Sussan Jamshidi brings a formidable combination of strength and vulnerability to the role of Yasmina, “a young Iraqi artist who has hardened herself against the possibility of finding happiness after fleeing to Chicago from her war-torn homeland.” The refugee is tough and weary, however her personal trials have not diminished a will to help others escape terror.
Nor has Yasmina lost the ability to dream and create in inverse proportions to the limited emotional range on exterior display. Jamshidi, who also brought life to the character in 16th Street Theater’s 2016 production, treats her alter ego like the uncommon, modern social justice warrior she is. The actress’ performance fully exhibits the dignity Yasmina deserves.
The storyline stretches a full year between Yasmina’s initial meeting with Sam (Michael Perez), an American-born “salad” Muslim, born to an Iraqi father and Puerto Rican mother. Sam’s confusion about marriage, corporate marketability and social mobility is reflected by a struggle with his given name, and stands in contrast to Yasmina’s wounded self-assurance. The duo’s initial dislike for one another is as organic as the attraction that develops over time.
Though the cast turns in lovely work without exception, it is no accident that the two women who grace the stage completely own the material. As Sam’s socially anxious but doting mother Sara, Laura Crotte is a marvel gifted with equal portions of comedic timing and dramatic presence. A theoretical distaste for aligning her family with blue collar refugees is quickly cast aside as Sara grows in love and appreciation for Yasmina and her father Musa (a completely winning Rom Barkhordar). Crotte gives audiences the biggest laughs as well as aching moments of quiet tenderness. She is astounding.
Allen Gilmore, a Jeff Award-nominee who impressed me in last spring’s “Objects in the Mirror,” is back on the Goodman stage as Imam Kareem, the spiritual advisor who helps Yasmina, Sam and their respective families navigate the challenges of uniting varied experiences into a cohesive, healthy present and future. My companion for the evening, never accused of possessing a strong memory, identified Gilmore from “Objects” without a need to open his program. In response to a quizzical look, he responded, “It’s that voice. I’d recognize it anywhere.” Fitting then that Glimore is cast as an authority, one happily lacking in condemnation and open to change. This forward-thinking imam even follows the Paleo diet.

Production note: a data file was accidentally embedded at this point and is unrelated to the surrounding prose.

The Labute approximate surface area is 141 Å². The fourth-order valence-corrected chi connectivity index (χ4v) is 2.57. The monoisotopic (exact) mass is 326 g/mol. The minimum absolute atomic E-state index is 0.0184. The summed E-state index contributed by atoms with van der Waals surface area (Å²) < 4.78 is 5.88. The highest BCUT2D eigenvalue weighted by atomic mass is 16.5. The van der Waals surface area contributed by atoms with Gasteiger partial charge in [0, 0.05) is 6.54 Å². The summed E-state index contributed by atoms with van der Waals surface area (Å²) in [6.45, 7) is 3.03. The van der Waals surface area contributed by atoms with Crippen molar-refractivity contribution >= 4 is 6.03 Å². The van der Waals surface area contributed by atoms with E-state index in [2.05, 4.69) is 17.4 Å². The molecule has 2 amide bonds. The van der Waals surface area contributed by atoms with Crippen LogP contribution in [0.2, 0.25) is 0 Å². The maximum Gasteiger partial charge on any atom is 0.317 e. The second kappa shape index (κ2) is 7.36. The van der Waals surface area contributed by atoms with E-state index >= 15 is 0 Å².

“Yasmina’s Necklace” is full of wonderful surprises, heartrending emotion and excellent dramatic and technical work. A must see.
“Yasmina’s Necklace” runs through November 19 at Goodman Theatre, 170 N Dearborn, Chicago, IL. For information or tickets, call 312-443-3820 or visit the Goodman Theatre website.
In art, truth — the search for it, the lack of it and the emotional pain these activities impose — is a universal concern. What is human life if not the constant pursuit of trustworthy community and informational reliability? The struggle provides endless creative inspiration. Yet somehow, in 2017 America, “Objects in the Mirror,” the work of Chicago native Charles Smith, arrives on the Goodman Theatre stage that much more urgently.
As I write these words, our country is struggling through a nascent Constitutional crisis that has its roots in the mysterious relationship between the Trump administration and Vladimir Putin’s Russia. It could be months, even years before facts are laid bare and outcomes are decided. And while this catastrophe plays itself out on the world stage, works of art such as “Objects” remind us of an inescapable, universal truth. The reckoning always arrives. Always.
Playwright Charles Smith met a young, hungry actor in Adelaide, Australia in 2009. As press materials detail, Smith’s friendship with Shedrick Yarkpai grew, ultimately resulting in this story of the actor’s “valiant 10+ year (1995-2007) journey from war-torn Liberia through a number of refugee camps in Guinea and Cote D’Ivoire, before his final relocation” to the Land Down Under.